Beyond Meat stock soars 10% after analyst upgrade
Beyond Meat Inc. has been squeezed by the COVID-19 pandemic, but with the vaccine rollout driving the return to restaurants, Bernstein analysts are upbeat about the plant-based meat company's prospects.
Bernstein upgraded Beyond Meat (BYND) to outperform from underperform in a note published Monday, calling the company "a reopening play that stands toregain meaningful momentum over the coming quarters."
Bernstein has a $130 price target on Beyond Meat.
See:Oatly aims to convert cow's milk drinkers in pursuit of sales, and a better planet (link)
Shares of the plant-based meat company soared 10% in Monday trading after the upgrade.
One consequence of increased dining at home has been a rise in competition at the grocery store. Impossible Foods, which has been expanding in the retail channel as well as in restaurants, has benefited.
There are reports that Impossible Foods is preparing for a $10 billion IPO (link).
Beyond Meat has partnerships with McDonald's Corp. (MCD), as well as a number of other big chains (link), along with its own expanding retail availability.
"The drop off in foodservice sales had a very direct impact on the business domestically and internationally, and this in turn led to a marked acceleration in Impossible Foods' efforts to expand in retail channels," wrote Bernstein analysts led by Alexia Howard.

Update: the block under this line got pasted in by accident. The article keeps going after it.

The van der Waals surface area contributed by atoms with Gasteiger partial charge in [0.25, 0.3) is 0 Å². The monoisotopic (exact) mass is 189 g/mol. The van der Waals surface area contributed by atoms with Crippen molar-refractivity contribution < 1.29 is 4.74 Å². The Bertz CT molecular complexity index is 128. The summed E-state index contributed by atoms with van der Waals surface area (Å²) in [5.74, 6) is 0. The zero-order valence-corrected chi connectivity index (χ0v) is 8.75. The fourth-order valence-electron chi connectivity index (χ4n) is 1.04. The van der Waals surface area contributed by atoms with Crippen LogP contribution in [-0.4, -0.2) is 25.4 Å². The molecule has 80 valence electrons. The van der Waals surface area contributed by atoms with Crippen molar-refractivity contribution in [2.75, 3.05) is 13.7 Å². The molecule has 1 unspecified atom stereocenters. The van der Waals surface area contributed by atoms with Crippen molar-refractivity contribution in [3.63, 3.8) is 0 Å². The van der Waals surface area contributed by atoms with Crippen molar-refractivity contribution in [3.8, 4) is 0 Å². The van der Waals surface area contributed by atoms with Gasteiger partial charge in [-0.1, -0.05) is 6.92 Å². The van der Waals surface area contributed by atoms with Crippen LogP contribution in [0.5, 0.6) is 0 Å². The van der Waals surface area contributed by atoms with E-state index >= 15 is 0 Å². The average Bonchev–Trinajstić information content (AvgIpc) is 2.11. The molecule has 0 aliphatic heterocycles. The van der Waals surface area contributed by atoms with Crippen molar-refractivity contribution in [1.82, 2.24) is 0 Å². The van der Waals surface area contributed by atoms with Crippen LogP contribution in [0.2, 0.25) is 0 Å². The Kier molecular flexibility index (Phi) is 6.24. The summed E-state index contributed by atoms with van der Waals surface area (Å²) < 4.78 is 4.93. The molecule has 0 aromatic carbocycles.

"We expect foodservice channels to rebound as consumer mobility improves post the pandemic and this should also lead to decreased competition in the U.S. retail channel."
Moreover, Bernstein highlights the international expansion that will come with a new Dutch facility (link) and the aforementioned McDonald's deal.
In addition to the growing access, Beyond Meat, and the plant-based alternatives category more broadly, is getting a boost from consumer trends that favor fewer animal proteins for health and environmental purposes.
"Diets constantly evolve, and consumers are increasingly adhering to diets that limit animal products in some way," according to a report from Technomic, a data and analytics provider for the food-service industry.
The flexitarian diet allows for a variety of animal-based items, and therefore isn't as strict as vegetarianism or veganism.
"The flexitarian diet has increased the most since 2018 and has the highest adherence, likely because it's the most accommodating and customizable," Technomic said.
Don't miss:Beyond Meat aims to quiet the 'noise' about the ingredients in its plant-based foods (link)
Even as diners head back out after a year of preparing most of their meals at home, Bernstein expects plant-based items to still populate plates.
"[W]hile meat alternatives as a category are clearly still being buoyed by the relative strength of food at home vs. food away from home and we would expect this to fade as reopening happens and foodservice channels open up, it certainly doesn't seem as though momentum for plant-based meats has evaporated during the pandemic," analysts said.
Beyond Meat stock has fallen 4.3% for the year to date while the benchmark S&P 500 index is up 11.5% for the period.
-Tonya Garcia; 415-439-6400; AskNewswires@dowjones.com
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05-25-21 1622ETCopyright (c) 2021 Dow Jones & Company, Inc.